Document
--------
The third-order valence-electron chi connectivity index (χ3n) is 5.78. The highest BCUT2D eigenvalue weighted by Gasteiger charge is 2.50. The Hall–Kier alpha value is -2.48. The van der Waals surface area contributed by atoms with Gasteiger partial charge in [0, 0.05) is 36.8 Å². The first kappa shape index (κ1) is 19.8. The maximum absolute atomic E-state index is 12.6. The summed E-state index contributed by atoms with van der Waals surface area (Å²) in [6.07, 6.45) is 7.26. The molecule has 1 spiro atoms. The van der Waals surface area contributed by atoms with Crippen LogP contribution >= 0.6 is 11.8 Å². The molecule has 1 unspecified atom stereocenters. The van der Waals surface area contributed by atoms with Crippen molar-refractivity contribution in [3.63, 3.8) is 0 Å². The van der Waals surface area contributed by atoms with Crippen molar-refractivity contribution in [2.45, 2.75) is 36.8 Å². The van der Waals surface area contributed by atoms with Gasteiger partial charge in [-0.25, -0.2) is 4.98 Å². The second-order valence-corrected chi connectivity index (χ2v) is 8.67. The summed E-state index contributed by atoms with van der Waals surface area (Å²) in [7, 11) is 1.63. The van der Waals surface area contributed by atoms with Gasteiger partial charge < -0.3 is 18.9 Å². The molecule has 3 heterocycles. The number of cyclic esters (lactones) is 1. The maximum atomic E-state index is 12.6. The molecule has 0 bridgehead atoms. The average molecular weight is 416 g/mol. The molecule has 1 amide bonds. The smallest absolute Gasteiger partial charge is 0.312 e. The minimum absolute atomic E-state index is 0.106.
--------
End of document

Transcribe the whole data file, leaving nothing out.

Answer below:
The third-order valence-electron chi connectivity index (χ3n) is 5.78. The highest BCUT2D eigenvalue weighted by Gasteiger charge is 2.50. The Hall–Kier alpha value is -2.48. The van der Waals surface area contributed by atoms with Gasteiger partial charge in [0, 0.05) is 36.8 Å². The first kappa shape index (κ1) is 19.8. The maximum absolute atomic E-state index is 12.6. The summed E-state index contributed by atoms with van der Waals surface area (Å²) in [6.07, 6.45) is 7.26. The molecule has 1 spiro atoms. The van der Waals surface area contributed by atoms with Crippen LogP contribution >= 0.6 is 11.8 Å². The molecule has 1 unspecified atom stereocenters. The van der Waals surface area contributed by atoms with Crippen molar-refractivity contribution in [3.63, 3.8) is 0 Å². The van der Waals surface area contributed by atoms with Crippen molar-refractivity contribution in [2.45, 2.75) is 36.8 Å². The van der Waals surface area contributed by atoms with Gasteiger partial charge in [-0.25, -0.2) is 4.98 Å². The second-order valence-corrected chi connectivity index (χ2v) is 8.67. The summed E-state index contributed by atoms with van der Waals surface area (Å²) in [7, 11) is 1.63. The van der Waals surface area contributed by atoms with Gasteiger partial charge < -0.3 is 18.9 Å². The molecule has 3 heterocycles. The number of cyclic esters (lactones) is 1. The maximum atomic E-state index is 12.6. The molecule has 0 bridgehead atoms. The average molecular weight is 416 g/mol. The molecule has 1 amide bonds. The smallest absolute Gasteiger partial charge is 0.312 e. The minimum absolute atomic E-state index is 0.106.